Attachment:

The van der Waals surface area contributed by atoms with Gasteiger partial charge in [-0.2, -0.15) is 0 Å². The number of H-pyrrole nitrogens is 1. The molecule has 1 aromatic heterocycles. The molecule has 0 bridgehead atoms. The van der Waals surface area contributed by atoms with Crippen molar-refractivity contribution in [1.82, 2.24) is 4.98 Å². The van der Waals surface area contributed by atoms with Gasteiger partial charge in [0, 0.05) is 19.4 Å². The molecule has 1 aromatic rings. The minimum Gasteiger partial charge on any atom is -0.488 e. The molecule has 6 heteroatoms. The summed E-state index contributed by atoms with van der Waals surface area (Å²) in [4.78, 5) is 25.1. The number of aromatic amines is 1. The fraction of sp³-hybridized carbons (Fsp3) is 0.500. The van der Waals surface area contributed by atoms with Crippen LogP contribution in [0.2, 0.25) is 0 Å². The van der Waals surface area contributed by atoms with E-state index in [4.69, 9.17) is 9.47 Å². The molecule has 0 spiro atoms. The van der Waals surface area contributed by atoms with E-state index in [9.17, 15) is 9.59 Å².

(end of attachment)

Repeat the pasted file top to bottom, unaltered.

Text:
The van der Waals surface area contributed by atoms with Gasteiger partial charge in [-0.2, -0.15) is 0 Å². The number of H-pyrrole nitrogens is 1. The molecule has 1 aromatic heterocycles. The molecule has 0 bridgehead atoms. The van der Waals surface area contributed by atoms with Crippen molar-refractivity contribution in [1.82, 2.24) is 4.98 Å². The van der Waals surface area contributed by atoms with Gasteiger partial charge in [0, 0.05) is 19.4 Å². The molecule has 1 aromatic rings. The minimum Gasteiger partial charge on any atom is -0.488 e. The molecule has 6 heteroatoms. The summed E-state index contributed by atoms with van der Waals surface area (Å²) in [4.78, 5) is 25.1. The number of aromatic amines is 1. The fraction of sp³-hybridized carbons (Fsp3) is 0.500. The van der Waals surface area contributed by atoms with Crippen LogP contribution in [0.2, 0.25) is 0 Å². The van der Waals surface area contributed by atoms with E-state index in [4.69, 9.17) is 9.47 Å². The molecule has 0 spiro atoms. The van der Waals surface area contributed by atoms with E-state index in [9.17, 15) is 9.59 Å².